I was never afraid of keys until I moved to Paris. People have all sorts of phobias, many that seem curious to others who don’t share them, such as auroraphobia, a fear of Northern lights and euphobia, which is a fear of good news. Papyrophobia is a fear of paper, and macrophobia is a fear of long waits. But I’ve never heard of a fear of keys, like I have.
Most of us have had the displeasure of losing our keys or getting locked out of our house or apartment. The first time I felt real terror rising up through me regarding my French keys was when a friend had her purse swiped at a café on the rue Montorgueil a day before she was leaving for vacation. She called me in a tizzy and told me that she had to pay over €1000 ($1120) for someone to come and change her lock.
Because she lived in a swanky part of town, the Saint-Germain area, I though that those prices were unique to that exclusive neighborhood as it seemed like a lot of money. (Note: I found it that it’s not exclusive to that neighborhood.) But on the other hand, being stranded outside your apartment, or being cambriolé (burglarized) – well, it’s easy to see why most people would just pull out their checkbook and get back inside. Although I am not sure why I said “most people” because you don’t really have a choice. Do you?
I haven’t seen digital keypads yet in France, and perhaps they aren’t as secure as regular keys, but they seem a lot more convenient. (Which is another reason they might not have them in France.) But could be a better solution because you wouldn’t have to worry about locking yourself out or losing your keys. The locksmiths might not be happy though, and no one wants them to go on strike. Because then we’d all be out on the street, wandering around in our sweatpants and flip-flops like I was the day I slammed the door shut behind me with the key firmly in place, inside.
I’ve locked myself out twice. Once I was able to get back in because I gave a spare pair of keys to a neighbor and I hadn’t left the key inside, in the lock. But the other time, I had left the key in the lock, inside, which makes it impossible to get in unless you have someone drill a hole through the door. I had gone out to empty the garbage wearing my spring work outfit: Shorts, a tattered t-shirt, and flip flops. I didn’t bring my wallet or phone with me because who takes their wallet with them to empty the trash? – which I do, now, along with my cell phone and a change of clothes. I was alone on the street as the sun was going down, wondering what I was going to do. A few neighbors came to help, trying credit cards and so forth to slip the lock, but no dice.
I thanked them, thinking that it would have been nice if they offered me a place to stay for the next few days, as I wasn’t sure where I would go or what I would do. And in the end, my only recourse was to Système D, the French way of figuring out a quick solution to a problem, and to work my way though a métro turnstile wearing what wasn’t my Sunday best to get to a friend’s place who had my key, hoping to avoid the inspectors that patrol the métro, ticketing scofflaws who try to ride for free. And no, you can’t get out of a fine, even if you explain you’re a tourist who sometimes throws their ticket in the trash after the pass through the gates, which I see people do: If you’re a voyager sans ticket, the fine is €50 on the spot or €75 if you pay it within two months. If they have to come after you for it, it rises to €180. I couldn’t pay on the spot because I had nothing, and because I’m so law-abiding, I would have walked, but a forty-five minute stroll through Paris dressed for business (well, my business, anyways…) was not really an option.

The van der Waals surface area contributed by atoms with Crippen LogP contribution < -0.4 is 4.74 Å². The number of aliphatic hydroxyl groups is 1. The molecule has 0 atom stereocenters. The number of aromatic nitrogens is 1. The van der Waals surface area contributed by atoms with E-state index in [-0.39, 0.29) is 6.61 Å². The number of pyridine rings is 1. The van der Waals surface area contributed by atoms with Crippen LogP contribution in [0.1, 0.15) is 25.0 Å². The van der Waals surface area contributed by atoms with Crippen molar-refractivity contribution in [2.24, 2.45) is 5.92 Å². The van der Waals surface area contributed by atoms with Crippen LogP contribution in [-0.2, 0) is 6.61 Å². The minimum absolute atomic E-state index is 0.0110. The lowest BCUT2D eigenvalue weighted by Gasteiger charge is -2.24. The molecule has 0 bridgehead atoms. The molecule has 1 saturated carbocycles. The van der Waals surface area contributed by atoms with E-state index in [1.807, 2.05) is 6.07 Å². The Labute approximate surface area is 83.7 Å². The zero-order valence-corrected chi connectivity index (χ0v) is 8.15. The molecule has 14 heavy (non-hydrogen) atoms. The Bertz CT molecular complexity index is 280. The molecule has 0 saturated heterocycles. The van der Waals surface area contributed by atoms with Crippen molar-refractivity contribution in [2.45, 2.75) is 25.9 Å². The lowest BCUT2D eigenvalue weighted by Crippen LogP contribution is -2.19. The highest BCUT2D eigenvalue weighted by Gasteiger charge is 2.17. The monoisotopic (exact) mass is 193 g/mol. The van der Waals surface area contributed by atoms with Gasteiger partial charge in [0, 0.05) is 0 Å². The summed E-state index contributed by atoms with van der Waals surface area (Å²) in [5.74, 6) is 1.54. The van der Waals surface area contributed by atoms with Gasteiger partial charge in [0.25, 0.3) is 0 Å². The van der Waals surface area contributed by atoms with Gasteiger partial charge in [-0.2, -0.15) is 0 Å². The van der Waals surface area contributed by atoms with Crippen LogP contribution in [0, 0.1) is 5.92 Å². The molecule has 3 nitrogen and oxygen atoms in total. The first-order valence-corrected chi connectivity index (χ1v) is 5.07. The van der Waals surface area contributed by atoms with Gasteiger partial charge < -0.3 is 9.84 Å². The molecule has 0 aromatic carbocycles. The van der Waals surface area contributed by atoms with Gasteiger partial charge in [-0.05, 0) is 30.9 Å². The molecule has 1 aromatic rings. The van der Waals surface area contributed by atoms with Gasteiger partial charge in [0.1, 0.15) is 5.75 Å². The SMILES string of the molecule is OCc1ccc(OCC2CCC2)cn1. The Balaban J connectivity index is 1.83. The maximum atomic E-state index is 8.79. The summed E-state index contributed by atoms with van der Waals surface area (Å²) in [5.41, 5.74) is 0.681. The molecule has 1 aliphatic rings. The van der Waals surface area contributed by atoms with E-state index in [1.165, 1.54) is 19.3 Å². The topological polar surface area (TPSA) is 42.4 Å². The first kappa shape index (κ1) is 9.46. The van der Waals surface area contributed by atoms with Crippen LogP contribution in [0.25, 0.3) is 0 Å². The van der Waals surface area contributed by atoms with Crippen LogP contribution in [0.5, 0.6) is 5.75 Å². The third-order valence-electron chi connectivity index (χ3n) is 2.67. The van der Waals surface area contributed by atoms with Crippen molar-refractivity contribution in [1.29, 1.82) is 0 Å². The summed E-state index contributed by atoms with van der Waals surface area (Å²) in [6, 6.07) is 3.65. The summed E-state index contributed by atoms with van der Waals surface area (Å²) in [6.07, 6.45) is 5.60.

(For those who think the French aren’t enterprising, a group of young people who jump the turnstiles who believe public transportation should be free, have organized to pay into a common “pool,” sort of a makeshift “insurance,” to pay a ticket if one of their lot is caught.)
I don’t mind paying for public transport, especially because the Paris métro service is excellent. But I do mind paying €1000+ to have a door opened because I locked myself out. I don’t really know what it costs elsewhere, but this site says in the U.S., the cost can “…go as high as $150-$250.” (And some people in the comments, in the U.S., were irate about that.) I’d consider it a bargain at this point and I wouldn’t be so freaked out about leaving my apartment, as I am now. Hence, I rarely go out anymore.
The longer I live in Paris, the larger the collection of keys in my possession, meaning the more likely it is that I am going to misplace one. The most cherished key in my collection costs a whopping €125 to have a spare made. In order to do so, I need to supply the company with a copy of my passport, a sworn statement that it’s for my apartment, and a copy of one’s all-important electric bill, which proves that you live in your apartment. It has to be sent registered mail, with a signature required by the recipient, then, signed for again upon its return. These keys are so valuable that I have one locked in my coffre-fort (safe deposit box). Lord knows how much those replacement keys cost, in case I lose the one for that.
Someday, perhaps, we will move toward digital keypads with the same vitesse as people took in Paris to their mobile phones. I’m not sure when that will be, but from now on, I’m going back to dressing up again to empty the garbage, as a precaution, and maybe start paying into the insurance pool that turnstile-jumpers, just in case I need to test my ability to sauter (jump) in the future. In the meanwhile, I’m saving my centimes for another copy of my key, just in case.